Olive oil is a vegetable oil.
It is extracted from the fleshy part of the ripened fruit of the olive tree, Olea europaea.
Olive oil is commonly used in cooking, for frying foods or as a salad dressing. It is also used in the preservation of foods, particularly canned fish.
The olive is one of three core food plants in Mediterranean cuisine – the other two are wheat and grapes.
Olive trees have been grown around the Mediterranean since the 8th millennium BC.
Throughout the history of the Mediterranean, the olive was a symbol of wealth, fame and peace. It played a fundamental role in culture, the arts, trade, technology and the economy.
Archaeological evidence shows that by 6000 BC olives were being turned into olive oil.
Dynastic Egyptians before 2000 BC imported olive oil from Crete, Syria and Canaan and oil was an important item of commerce and wealth.
According to the historian Pliny the Elder, Italy had “excellent olive oil at reasonable prices” by the 1st century AD—”the best in the Mediterranean”.
Believing olive oil possessed natural healing powers, Hippocrates was the first known medical practitioner to use olive oil based ointments to treat wounds and traumas.
By the Middle Ages, olive oil continued to reveal new curative properties as it became a well-known remedy for sore throats, cuts and bruises.
Today, Spain is the largest producer of olive oil by volume, followed by Italy and Greece.
Much like wine-making, climate, soil and the way the olives are harvested and pressed all have an impact on an oil’s character.
Olive oil varies in color from clear yellow to golden – some varieties obtained from unripe fruit have a greenish tinge.
Oils of varying characteristics and qualities are produced by almost every country that grows olives, the variations depending on the district and the ripeness of the fruit.
Extra virgin olive oil is the most expensive type, and is made from the first cold pressing of the olives. It has a very low acidity rate (under 1%) and is best used for dipping or to dress salads – both because its superior flavour is impaired by heat and because it has a low smoking point.
Virgin olive oil is also a first pressing, but has a slightly higher acidity level (under 2%). It should be used in much the same way as extra virgin.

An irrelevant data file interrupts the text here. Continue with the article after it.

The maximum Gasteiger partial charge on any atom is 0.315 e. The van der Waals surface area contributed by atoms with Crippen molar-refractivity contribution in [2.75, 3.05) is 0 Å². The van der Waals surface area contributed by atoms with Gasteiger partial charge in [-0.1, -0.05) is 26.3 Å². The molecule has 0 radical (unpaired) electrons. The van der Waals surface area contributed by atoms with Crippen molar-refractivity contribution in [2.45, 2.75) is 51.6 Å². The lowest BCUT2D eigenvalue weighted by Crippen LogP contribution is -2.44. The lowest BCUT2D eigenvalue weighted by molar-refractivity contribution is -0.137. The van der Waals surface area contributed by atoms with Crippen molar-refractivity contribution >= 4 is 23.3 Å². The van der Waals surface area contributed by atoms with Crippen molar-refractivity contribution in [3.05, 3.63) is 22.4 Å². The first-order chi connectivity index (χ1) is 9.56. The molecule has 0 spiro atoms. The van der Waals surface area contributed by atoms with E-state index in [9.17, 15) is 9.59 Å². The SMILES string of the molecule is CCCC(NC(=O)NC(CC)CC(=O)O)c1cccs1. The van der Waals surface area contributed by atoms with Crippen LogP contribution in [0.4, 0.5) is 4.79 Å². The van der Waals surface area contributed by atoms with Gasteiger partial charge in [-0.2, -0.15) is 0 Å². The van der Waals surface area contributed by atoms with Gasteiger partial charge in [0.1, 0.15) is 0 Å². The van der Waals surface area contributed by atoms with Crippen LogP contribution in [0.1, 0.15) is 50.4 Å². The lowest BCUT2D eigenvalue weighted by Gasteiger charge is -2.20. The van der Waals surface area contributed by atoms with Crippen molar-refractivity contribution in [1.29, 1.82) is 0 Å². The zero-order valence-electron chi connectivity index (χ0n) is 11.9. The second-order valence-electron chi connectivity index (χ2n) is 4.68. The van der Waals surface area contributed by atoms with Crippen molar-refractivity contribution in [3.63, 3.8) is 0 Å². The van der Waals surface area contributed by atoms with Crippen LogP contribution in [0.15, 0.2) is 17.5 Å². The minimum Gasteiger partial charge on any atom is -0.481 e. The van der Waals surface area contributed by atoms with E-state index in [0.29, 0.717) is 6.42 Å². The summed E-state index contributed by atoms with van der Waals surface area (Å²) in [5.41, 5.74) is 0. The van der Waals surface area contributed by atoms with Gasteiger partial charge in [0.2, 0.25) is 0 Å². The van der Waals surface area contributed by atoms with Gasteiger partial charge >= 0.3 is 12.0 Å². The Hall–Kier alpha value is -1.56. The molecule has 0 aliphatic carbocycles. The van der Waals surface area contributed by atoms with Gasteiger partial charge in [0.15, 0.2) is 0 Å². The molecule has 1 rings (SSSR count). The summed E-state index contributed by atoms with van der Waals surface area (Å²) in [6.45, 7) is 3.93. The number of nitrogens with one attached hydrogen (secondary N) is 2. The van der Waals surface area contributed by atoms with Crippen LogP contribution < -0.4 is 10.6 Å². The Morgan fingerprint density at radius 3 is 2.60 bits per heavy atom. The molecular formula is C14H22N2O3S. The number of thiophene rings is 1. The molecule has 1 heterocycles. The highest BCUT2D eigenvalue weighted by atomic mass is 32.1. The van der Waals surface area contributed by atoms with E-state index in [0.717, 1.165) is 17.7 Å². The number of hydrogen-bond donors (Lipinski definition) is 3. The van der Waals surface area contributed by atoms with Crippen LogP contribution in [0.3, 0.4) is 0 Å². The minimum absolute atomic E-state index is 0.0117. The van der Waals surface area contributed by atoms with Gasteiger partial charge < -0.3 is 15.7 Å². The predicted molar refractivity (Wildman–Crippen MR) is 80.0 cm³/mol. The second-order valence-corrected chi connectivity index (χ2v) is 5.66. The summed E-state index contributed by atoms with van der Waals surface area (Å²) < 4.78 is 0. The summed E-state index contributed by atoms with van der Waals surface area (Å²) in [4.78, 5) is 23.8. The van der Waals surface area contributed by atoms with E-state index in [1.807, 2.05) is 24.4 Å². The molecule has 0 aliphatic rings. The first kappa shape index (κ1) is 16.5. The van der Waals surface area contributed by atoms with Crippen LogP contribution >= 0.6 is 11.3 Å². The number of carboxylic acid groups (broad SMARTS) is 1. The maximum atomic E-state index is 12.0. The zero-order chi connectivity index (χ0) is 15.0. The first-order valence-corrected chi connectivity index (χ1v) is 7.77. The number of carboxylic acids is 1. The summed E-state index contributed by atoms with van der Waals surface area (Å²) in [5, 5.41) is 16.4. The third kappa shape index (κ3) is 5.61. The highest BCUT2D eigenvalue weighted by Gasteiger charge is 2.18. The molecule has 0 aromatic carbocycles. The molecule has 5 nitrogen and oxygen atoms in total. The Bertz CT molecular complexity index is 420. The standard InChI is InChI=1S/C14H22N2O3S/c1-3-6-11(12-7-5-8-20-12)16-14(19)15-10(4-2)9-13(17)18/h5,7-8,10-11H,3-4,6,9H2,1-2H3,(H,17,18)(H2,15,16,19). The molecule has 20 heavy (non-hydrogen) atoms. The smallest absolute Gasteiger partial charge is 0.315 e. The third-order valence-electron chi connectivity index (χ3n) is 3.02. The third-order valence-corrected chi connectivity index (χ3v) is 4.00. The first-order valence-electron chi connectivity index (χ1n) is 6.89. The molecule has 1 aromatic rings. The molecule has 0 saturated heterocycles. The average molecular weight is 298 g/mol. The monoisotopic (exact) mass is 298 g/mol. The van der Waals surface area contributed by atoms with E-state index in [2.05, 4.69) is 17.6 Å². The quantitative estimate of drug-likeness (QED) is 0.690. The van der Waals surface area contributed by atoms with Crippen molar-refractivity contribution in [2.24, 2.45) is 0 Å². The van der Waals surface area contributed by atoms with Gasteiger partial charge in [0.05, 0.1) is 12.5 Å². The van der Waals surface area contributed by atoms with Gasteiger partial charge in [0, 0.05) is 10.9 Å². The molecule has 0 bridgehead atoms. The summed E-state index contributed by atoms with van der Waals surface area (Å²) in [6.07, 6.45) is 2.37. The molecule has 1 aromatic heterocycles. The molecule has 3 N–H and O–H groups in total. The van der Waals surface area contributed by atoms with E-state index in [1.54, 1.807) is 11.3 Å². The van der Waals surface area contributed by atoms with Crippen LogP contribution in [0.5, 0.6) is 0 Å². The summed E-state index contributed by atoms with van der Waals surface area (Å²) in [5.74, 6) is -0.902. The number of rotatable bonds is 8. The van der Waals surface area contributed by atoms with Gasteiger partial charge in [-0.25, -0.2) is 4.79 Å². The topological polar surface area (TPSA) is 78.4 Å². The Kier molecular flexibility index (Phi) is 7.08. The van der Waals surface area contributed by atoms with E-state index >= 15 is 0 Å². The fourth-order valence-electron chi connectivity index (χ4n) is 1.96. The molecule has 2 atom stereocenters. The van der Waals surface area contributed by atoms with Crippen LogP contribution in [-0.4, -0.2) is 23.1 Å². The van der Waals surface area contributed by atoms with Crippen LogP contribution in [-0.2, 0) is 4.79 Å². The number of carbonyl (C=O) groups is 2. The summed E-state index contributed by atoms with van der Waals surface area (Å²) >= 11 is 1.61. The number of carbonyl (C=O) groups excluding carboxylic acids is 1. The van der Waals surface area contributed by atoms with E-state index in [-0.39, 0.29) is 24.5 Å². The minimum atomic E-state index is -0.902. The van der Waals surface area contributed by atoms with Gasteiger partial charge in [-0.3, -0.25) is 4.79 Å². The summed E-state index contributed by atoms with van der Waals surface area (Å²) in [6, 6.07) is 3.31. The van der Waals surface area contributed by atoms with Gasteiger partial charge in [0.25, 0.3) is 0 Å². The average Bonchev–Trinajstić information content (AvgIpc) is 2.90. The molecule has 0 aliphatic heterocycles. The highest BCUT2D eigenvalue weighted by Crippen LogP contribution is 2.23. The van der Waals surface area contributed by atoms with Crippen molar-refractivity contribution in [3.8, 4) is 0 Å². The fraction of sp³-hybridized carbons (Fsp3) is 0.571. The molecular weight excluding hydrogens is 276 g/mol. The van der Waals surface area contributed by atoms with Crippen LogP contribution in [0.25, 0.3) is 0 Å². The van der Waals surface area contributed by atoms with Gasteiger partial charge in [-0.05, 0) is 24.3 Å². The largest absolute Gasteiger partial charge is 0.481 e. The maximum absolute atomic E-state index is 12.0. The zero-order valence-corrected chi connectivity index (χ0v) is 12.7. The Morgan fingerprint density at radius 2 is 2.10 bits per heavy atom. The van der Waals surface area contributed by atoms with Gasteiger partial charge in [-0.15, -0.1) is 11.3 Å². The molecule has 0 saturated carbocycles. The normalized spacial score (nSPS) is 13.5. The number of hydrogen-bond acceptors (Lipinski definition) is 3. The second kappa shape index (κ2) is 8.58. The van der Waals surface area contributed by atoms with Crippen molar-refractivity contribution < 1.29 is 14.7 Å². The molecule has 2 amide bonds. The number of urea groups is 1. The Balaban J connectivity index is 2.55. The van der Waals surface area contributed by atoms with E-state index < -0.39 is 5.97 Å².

Refined olive oil to remove its impurities, and blended to improve flavour, pure olive oil is the cheapest olive oil there is.
The ripe olive fruit with the pit removed contains 20 to 30 percent oil, depending on the climate and care in cultivation.
Per capita national consumption is highest in Greece, followed by Spain, Italy, and Tunisia.
Olive oil is widely recognised as one of the world’s healthiest oils.
Olive oil is rich in antioxidants, including polyphenols, and in healthy monounsaturated fatty acids. Studies of olive oil have shown that its consumption in the diet, particularly in the form of extra-virgin olive oil, is associated with lowered risk of cardiovascular disease and type 2 diabetes mellitus and with reductions in brain inflammation and amyloid-beta plaque formation, which are characteristic of Alzheimer disease.
The most expensive olive oil in the world is called Lambda and is produced by Speiron Co. in Greece. The oil is labeled as an “Ultra Premium Extra Virgin Olive Oil,” and the Koroneiki olives used to make Lambda are harvested by hand and first cold pressed to produce a fruity and well balanced flavor. It costs US $54 per bottle or US $200 in a special gift box.
The Orthodox, Roman Catholic and Anglican churches use olive oil for the Oil of Catechumens (used to bless and strengthen those preparing for Baptism) and Oil of the Sick (used to confer the Sacrament of Anointing of the Sick or Unction).
Some Eastern Orthodox Christians still use oil lamps in their churches, home prayer corners and in the cemeteries.
In Jewish observance, olive oil was the only fuel allowed to be used in the seven-branched menorah in the Mishkan service during the Exodus of the tribes of Israel from Egypt, and later in the permanent Temple in Jerusalem.